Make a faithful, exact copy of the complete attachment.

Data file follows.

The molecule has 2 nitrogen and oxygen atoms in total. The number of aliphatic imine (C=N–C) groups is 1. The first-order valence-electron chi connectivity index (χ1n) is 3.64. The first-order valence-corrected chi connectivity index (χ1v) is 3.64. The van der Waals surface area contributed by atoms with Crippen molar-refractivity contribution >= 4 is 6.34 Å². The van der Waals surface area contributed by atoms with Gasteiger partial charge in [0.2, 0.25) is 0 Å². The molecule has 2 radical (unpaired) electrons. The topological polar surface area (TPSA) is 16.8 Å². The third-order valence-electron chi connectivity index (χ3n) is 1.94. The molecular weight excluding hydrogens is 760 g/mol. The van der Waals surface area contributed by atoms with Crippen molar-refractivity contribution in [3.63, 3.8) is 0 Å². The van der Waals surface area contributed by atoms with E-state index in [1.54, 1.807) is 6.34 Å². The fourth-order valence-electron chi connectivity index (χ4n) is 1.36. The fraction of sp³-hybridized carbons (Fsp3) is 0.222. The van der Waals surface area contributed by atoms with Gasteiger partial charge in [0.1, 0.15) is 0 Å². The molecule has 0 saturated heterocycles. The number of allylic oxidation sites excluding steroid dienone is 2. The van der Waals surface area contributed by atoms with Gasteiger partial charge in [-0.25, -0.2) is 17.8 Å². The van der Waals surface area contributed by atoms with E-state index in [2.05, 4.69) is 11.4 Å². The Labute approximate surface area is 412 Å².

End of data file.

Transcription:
The molecule has 2 nitrogen and oxygen atoms in total. The number of aliphatic imine (C=N–C) groups is 1. The first-order valence-electron chi connectivity index (χ1n) is 3.64. The first-order valence-corrected chi connectivity index (χ1v) is 3.64. The van der Waals surface area contributed by atoms with Crippen molar-refractivity contribution >= 4 is 6.34 Å². The van der Waals surface area contributed by atoms with Gasteiger partial charge in [0.2, 0.25) is 0 Å². The molecule has 2 radical (unpaired) electrons. The topological polar surface area (TPSA) is 16.8 Å². The third-order valence-electron chi connectivity index (χ3n) is 1.94. The molecular weight excluding hydrogens is 760 g/mol. The van der Waals surface area contributed by atoms with Crippen molar-refractivity contribution in [3.63, 3.8) is 0 Å². The van der Waals surface area contributed by atoms with E-state index in [1.54, 1.807) is 6.34 Å². The fourth-order valence-electron chi connectivity index (χ4n) is 1.36. The fraction of sp³-hybridized carbons (Fsp3) is 0.222. The van der Waals surface area contributed by atoms with Gasteiger partial charge in [0.1, 0.15) is 0 Å². The molecule has 0 saturated heterocycles. The number of allylic oxidation sites excluding steroid dienone is 2. The van der Waals surface area contributed by atoms with Gasteiger partial charge in [-0.25, -0.2) is 17.8 Å². The van der Waals surface area contributed by atoms with E-state index in [2.05, 4.69) is 11.4 Å². The Labute approximate surface area is 412 Å².